By 1989, Ford had confirmed that it would be launching an all-new front-wheel drive car to replace the Sierra within the next four years, although it had not yet decided whether the Sierra name would continue or be replaced, with some subsequent reports even hinting that the Cortina name could make a comeback, having being axed in 1982 when replaced by the Sierra. Several prototypes were tested that year, but the launch of the Nissan Primera in 1990 prompted Ford to made a number of major alterations to the final product, as it saw the new competitor from Nissan to be the benchmark car in this sector, having previously identified the Honda Accord as the class leader.
The car was launched in the midst of turbulent times at Ford of Europe, when the division was haemorrhaging hundreds of millions of dollars, and had gained a reputation in the motoring press for selling products which had been designed by accountants rather than engineers. The fifth-generation Escort and third-generation Orion of 1990 was the zenith of this cost-cutting/high-price philosophy, which was by then beginning to backfire on Ford, with the cars being slated for their substandard ride and handling, though a facelift in 1992 had seen things improve a little. The Sierra had sold well, but not as well as the all-conquering Cortina before it, and in Britain, it had been overtaken in the sales charts by the newer Vauxhall Cavalier. Previously loyal customers were already turning to rival European and Japanese products, and by the time of the Mondeo's launch, the future of Europe as a Ford manufacturing base was hanging in the balance. The new car had to be good, and it had to sell.
It was finally unveiled to the public on 23 November 1992, although sales would not begin for another four months. Only at this stage had Ford confirmed that the new car would feature a completely new name, with press reports frequently referring to the "new Sierra", which would soon be on sale until the announcement that the new car would be called the Mondeo.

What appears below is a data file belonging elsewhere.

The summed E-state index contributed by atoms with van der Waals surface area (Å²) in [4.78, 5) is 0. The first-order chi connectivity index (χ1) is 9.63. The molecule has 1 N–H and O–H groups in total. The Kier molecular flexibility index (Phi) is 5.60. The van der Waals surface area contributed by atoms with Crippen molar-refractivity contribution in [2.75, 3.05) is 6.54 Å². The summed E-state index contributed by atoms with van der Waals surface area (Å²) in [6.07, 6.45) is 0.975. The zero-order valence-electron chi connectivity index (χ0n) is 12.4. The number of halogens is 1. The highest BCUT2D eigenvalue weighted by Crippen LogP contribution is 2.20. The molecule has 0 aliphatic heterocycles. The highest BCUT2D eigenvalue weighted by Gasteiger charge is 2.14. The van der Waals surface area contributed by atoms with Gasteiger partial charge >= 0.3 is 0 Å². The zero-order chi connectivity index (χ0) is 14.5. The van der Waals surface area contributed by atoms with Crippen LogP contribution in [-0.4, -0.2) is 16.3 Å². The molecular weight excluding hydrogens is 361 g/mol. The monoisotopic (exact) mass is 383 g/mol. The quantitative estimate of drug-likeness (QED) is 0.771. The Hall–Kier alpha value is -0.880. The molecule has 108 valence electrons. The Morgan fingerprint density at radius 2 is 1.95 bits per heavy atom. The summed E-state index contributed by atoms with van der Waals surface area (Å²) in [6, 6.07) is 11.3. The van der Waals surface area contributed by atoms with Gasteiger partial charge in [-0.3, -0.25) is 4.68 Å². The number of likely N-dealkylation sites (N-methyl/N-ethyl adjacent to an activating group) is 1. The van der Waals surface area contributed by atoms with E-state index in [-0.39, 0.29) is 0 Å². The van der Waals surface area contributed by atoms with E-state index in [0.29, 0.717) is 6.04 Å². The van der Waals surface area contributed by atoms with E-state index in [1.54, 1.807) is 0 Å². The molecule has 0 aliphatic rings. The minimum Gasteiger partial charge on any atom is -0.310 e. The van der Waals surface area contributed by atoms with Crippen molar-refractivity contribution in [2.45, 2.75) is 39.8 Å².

Safety was a high priority in the Mondeo design, with a driver's side airbag (it was the first ever car sold from the beginning with a driver's airbag in all of its versions, which helped it achieve the European Car of the Yeartitle for 1994), side-impact bars, seat belt pretensioners, and antilock braking systems (higher models) as standard features. Other features for its year included adaptive damping, self-leveling suspension (top estate models), traction control (V6 and 4WD versions), and heated front windscreen, branded Quickclear.
The interiors were usually well-appointed, featuring velour trim, an arm rest with CD and tape storage, central locking (frequently remote), power windows (all round on higher models), power mirrors, illuminated entry, flat-folding rear seats, etc. Higher-specification models had leather seats, trip computers, electric sunroof, CD changer, and alloy wheels.
During its development, Ford used the 1986 Honda Accord and in the later stages the 1990 Nissan Primera as the class benchmarks that the CDW27 had to beat.